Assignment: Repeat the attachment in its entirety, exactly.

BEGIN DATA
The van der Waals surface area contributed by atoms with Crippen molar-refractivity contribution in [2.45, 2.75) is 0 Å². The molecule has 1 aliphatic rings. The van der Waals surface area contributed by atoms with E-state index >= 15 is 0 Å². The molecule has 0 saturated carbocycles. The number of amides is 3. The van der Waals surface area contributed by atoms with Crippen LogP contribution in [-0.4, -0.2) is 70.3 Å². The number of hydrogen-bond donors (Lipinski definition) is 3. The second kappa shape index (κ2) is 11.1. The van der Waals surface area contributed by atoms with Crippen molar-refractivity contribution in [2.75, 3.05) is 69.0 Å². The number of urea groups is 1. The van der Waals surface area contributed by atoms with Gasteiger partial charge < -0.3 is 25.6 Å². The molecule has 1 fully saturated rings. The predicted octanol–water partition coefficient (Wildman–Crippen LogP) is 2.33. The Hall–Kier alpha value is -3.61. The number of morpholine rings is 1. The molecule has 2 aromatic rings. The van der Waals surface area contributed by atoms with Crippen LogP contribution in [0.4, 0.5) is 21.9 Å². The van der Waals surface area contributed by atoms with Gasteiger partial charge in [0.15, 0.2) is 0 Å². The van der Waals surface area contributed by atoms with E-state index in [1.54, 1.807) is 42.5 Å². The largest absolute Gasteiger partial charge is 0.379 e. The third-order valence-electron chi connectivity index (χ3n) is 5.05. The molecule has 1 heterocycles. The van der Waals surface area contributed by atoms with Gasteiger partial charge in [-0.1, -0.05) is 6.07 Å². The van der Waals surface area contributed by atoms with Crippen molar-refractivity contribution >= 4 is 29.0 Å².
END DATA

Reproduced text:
The van der Waals surface area contributed by atoms with Crippen molar-refractivity contribution in [2.45, 2.75) is 0 Å². The molecule has 1 aliphatic rings. The van der Waals surface area contributed by atoms with E-state index >= 15 is 0 Å². The molecule has 0 saturated carbocycles. The number of amides is 3. The van der Waals surface area contributed by atoms with Crippen LogP contribution in [-0.4, -0.2) is 70.3 Å². The number of hydrogen-bond donors (Lipinski definition) is 3. The second kappa shape index (κ2) is 11.1. The van der Waals surface area contributed by atoms with Crippen molar-refractivity contribution in [2.75, 3.05) is 69.0 Å². The number of urea groups is 1. The van der Waals surface area contributed by atoms with Gasteiger partial charge < -0.3 is 25.6 Å². The molecule has 1 fully saturated rings. The predicted octanol–water partition coefficient (Wildman–Crippen LogP) is 2.33. The Hall–Kier alpha value is -3.61. The number of morpholine rings is 1. The molecule has 2 aromatic rings. The van der Waals surface area contributed by atoms with Crippen LogP contribution in [0.4, 0.5) is 21.9 Å². The van der Waals surface area contributed by atoms with Gasteiger partial charge in [0.15, 0.2) is 0 Å². The van der Waals surface area contributed by atoms with E-state index in [1.54, 1.807) is 42.5 Å². The largest absolute Gasteiger partial charge is 0.379 e. The third-order valence-electron chi connectivity index (χ3n) is 5.05. The molecule has 1 heterocycles. The van der Waals surface area contributed by atoms with Gasteiger partial charge in [-0.1, -0.05) is 6.07 Å². The van der Waals surface area contributed by atoms with Crippen molar-refractivity contribution >= 4 is 29.0 Å².